04 November 2008
THREE BOOKS ON FINDING INFORMATION ON THE WEB
Berinstein, Paula, Business Statistics on the Web: Find Them Fast—At Little or No Cost, Medford, NJ: CyberAge Books, 2004, ISBN 0-910965-65-X, US$29.95, foreword by Charles Cotton [former chair, Globespan Virata, Cambridge, England].
Berinstein, co-founder of Paula Hollywood, Inc., an animation software company and author of Finding Statistics Online (with Susanne Bjorner, Medford, NJ: Information Today, Inc., 1998, ISBN 978-0-910965-25-5, US$29.95), has put together an impressive guide to sources of statistics relating to business, economics, and marketing. Chapter One, Quick Start, has “the absolute best tips” and “starting points for busy people.” Succeeding chapters cover sources of statistics and general search tips, followed by chapters covering US industry, non-US industry (heavy on English-speaking countries), market research, economic and financial statistics, company info, and demographics and population. She ends with a chapter on special tips and tricks, and “Your Competitive Advantage: Estimating Company Numbers You Can’t Get.” There are 32 sidebars and case studies and a glossary of statistics terms (from her previous book).
If you only use the sources in Quick Start, you will probably be able to find the majority of the statistics you will need, but for those difficult numbers—the only ones I was ever asked to find—you need to consult the other chapters. The other “must-read” chapters are the last two. Special Tips and Tricks covers determining what things cost, estimating your competitor’s marketing costs, how to use media kits and company filing to find out about industries, how to use government statistics, and—last but definitely not least—knowing the right questions to ask. In the very last chapter, Estimating Company Numbers You Can’t Get, Berinstein tells you what information you need to get started; how to draw up a timeline; how to find out how the company is funded; what to look for from the company’s products, how they are sold, and their target market; to use what you already know about the industry; to find out about competitors; what to infer from the company’s marketing; how to evaluate how much buzz the company gets in the media. I never would have thought to use all these tools in my competitive intelligence gathering.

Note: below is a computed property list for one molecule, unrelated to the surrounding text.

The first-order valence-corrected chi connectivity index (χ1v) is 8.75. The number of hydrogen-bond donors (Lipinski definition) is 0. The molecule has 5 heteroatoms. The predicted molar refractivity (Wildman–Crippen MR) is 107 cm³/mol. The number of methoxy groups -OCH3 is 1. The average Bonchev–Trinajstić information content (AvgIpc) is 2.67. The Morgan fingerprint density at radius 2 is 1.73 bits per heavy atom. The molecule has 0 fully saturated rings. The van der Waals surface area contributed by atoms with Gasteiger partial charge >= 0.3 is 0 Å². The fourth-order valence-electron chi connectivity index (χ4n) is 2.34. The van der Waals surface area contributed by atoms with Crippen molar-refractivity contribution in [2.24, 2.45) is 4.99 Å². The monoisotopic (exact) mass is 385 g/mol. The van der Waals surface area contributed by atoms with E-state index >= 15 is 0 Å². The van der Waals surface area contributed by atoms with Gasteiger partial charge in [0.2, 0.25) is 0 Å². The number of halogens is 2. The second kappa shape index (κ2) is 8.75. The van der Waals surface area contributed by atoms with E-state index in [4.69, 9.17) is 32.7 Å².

This book should be in the library of every librarian (or market researcher) doing any type of competitive intelligence. And, since you should be doing CI if you want to become indispensable to your organization, that means you need this book.
Broderick, James F. and Darren W. Miller, Consider the Source: A Critical Guide to 100 Prominent News and Information Sites on the Web, Medford, NJ: CyberAge Books, 2008, ISBN 978-0-910965-77-4, US$24.95.